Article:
By By Elaina Clarke and Community Times Staff Reporter
Jun 18, 2014 | 8:00 AM
On June 19 and 20, thousands of spectators are expected to attend the third annual Shootout for Soldiers, a 24-hour lacrosse event benefiting wounded American soldiers.
The event, which combines Baltimore's love of lacrosse with the opportunity to give back to servicemen and women, is the only one of its kind in the country. This year, proceeds will go to four organizations: Army Ranger Lead the Way Fund, Semper Fi Fund, Wounded Warrior Project and the Gary Sinise Foundation.
The event will include not just lacrosse, but music, refreshments, barbeque, a raffle and a silent auction of artwork and Ravens memorobilia, and games for children.
The event is the brainchild of Reisterstown resident Tyler Steinhardt, an International Relations major at American University, who originally thought of it as a way to give back while in high school.
"I was a senior at Boys Latin and we had a community service club and we were talking about different things that we could do and someone brought up a news story that showed veterans transitioning back into society from deployment," Steinhardt said.
He and his friends — Brink Van Horn, Brendan Owens and Gianni Villasanta — took the news story to heart, and began discussing what fundraising events they could put together to benefit returning solders.
"We decided to do lacrosse because lacrosse is so big in the Baltimore area, and we thought of a 24 hour game," he said.
The fundraiser they came up with consists of 24 games — each an hour long — between two teams of changing players, adding up to a single score. The players pay for registration, and both participants and spectators raise donations for the cause, though attendance is free. The event is open for lacrosse fans to participate, but it also includes a Major League Lacrosse game consisting of MLL and college players.
The four friends worked together to make the idea into not just a one-time event, but an organization that would hold the fundraiser annually.
Van Horn, now a rising junior at Texas Christian University who handles the graphic design and media relations for the organization, can recall the initial stages of getting the fundraiser off the ground.
"It started our senior year in high school, and it was probably around February of 2012, we were just talking to each other and thinking of what we could do for the military, and Tyler had this crazy idea to do a 24-hour lacrosse game and we just kind of ran with that," he said. "We had to get cleared through our athletic director, and the lights and all the logistics of the first year — it was a big process — but it ended up to be a success and it's still running now."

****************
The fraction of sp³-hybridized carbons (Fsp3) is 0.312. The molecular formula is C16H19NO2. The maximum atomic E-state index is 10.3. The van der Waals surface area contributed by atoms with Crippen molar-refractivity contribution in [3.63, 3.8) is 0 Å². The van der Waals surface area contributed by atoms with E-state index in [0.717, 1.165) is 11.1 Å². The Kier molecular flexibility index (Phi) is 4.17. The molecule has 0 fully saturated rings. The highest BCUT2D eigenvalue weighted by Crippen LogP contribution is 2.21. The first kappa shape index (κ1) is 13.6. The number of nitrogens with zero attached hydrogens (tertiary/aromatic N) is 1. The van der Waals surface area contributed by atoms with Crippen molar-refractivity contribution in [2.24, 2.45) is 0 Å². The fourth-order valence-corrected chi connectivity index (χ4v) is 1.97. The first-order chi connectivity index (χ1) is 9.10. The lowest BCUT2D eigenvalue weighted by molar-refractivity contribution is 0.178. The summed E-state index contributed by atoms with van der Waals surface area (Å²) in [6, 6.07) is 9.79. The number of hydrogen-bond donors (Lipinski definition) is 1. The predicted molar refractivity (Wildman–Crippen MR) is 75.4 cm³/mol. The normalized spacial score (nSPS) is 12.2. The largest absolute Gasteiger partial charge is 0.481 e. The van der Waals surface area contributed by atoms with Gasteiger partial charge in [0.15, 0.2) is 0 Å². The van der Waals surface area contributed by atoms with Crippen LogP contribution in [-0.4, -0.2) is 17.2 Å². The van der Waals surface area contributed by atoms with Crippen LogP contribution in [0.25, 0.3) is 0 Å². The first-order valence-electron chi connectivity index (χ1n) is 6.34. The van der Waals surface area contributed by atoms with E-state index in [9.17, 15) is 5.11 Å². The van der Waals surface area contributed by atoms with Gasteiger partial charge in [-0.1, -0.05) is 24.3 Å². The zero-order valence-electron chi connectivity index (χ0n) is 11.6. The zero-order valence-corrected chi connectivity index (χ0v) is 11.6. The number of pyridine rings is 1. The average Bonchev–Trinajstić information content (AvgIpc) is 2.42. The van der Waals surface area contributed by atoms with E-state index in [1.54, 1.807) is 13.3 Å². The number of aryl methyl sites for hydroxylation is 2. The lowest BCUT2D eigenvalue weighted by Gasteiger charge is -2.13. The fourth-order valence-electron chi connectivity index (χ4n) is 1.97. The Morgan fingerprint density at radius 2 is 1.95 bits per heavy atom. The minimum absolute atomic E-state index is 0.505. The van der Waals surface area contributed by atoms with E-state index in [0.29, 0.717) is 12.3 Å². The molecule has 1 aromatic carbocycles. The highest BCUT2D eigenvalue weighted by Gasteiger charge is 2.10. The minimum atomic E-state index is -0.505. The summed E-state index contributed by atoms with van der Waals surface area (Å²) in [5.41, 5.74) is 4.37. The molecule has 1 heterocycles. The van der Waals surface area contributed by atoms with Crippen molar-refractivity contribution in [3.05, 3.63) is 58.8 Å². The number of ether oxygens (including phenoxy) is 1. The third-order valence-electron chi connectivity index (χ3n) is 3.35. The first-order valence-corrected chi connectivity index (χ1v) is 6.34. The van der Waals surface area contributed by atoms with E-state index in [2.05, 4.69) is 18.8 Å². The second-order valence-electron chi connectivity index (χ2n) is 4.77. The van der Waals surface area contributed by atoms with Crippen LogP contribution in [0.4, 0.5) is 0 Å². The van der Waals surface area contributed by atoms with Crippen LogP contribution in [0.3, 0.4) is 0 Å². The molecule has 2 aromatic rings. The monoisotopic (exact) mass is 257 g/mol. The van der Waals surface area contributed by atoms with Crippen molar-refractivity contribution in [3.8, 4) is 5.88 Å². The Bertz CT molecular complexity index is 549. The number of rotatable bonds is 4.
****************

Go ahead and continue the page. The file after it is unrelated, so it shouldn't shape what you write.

Not only is the event still running, but since its first year, it has only grown. Steinhardt added women's games to the roster last year — as it was previously limited to men's teams — and this year the event is expanding to Long Island as well.
From the first year to the second, the number of players increased from 1,000 to 2,000 — the greatest number possible due to a limitation of two fields — and the same amount is expected this year. The event raised more than $100,000 the first year and $150,000 last year.
Madeline Schildwachter, Semper Fi Fund community events manager for the Eastern Region, said the event is important not only for the funds it will raise, but also for the awareness it will generate in the public.
"It's really going to give them a hands-on chance to learn about why our organization exists, so I think the firsthand awareness that is going to come out of it is going to be priceless," she said. "It does give members of the community a chance to see that these individuals need support for a very long time. Not everyone lives in a military town where they see veterans every day, especially throughout their recovery. And it's also great for them to see that these people are such an inspiration, the things they can accomplish, and they don't let life get them down. It teaches us all a lesson about being resilient and strong."
Steinhardt, who took last semester off of school to focus on expanding Shootout, said he "fell into" the role of directing the event. However, he said he is extremely fortunate to have the continued support of his friends throughout the growth of the organization.
"I'm really grateful to have such a great group of friends who have stuck with the event and helped make it grow," he said.
With help from donations and contributions, he and his friends continue to personally oversee the entire event, from the food to the set-up and breakdown.
"We do everything, from start to finish," he said. "My team and I, we get the food and cook it out. We're very grateful to companies like Mars Supermarkets who donate a lot of food to us. Hot dog buns, meats … they've really been a great supporter the last few years."
For Steinhardt, the event is an opportunity to give back to those who need support the most.
"It's really an honor to work with the men and women who serve our country, and I guess its kind of my way of giving back to support those people who defend our freedoms every day," he said.
Van Horn, who will be on the sidelines for the first time due to a back injury sustained during a car accident, said the game is a way to support soldiers while sharing a game that is so important to the community.
"It's been very rewarding to give back to the community in a way that we all love like lacrosse," he said.
Steinhardt and his friends plan to continue to expand the event in future years, hoping to take the idea that formed in high school to a nation-wide event.
"We're hoping we can continue to grow in this event," he said. "We definitely want to grow this, I think we can take this nationwide."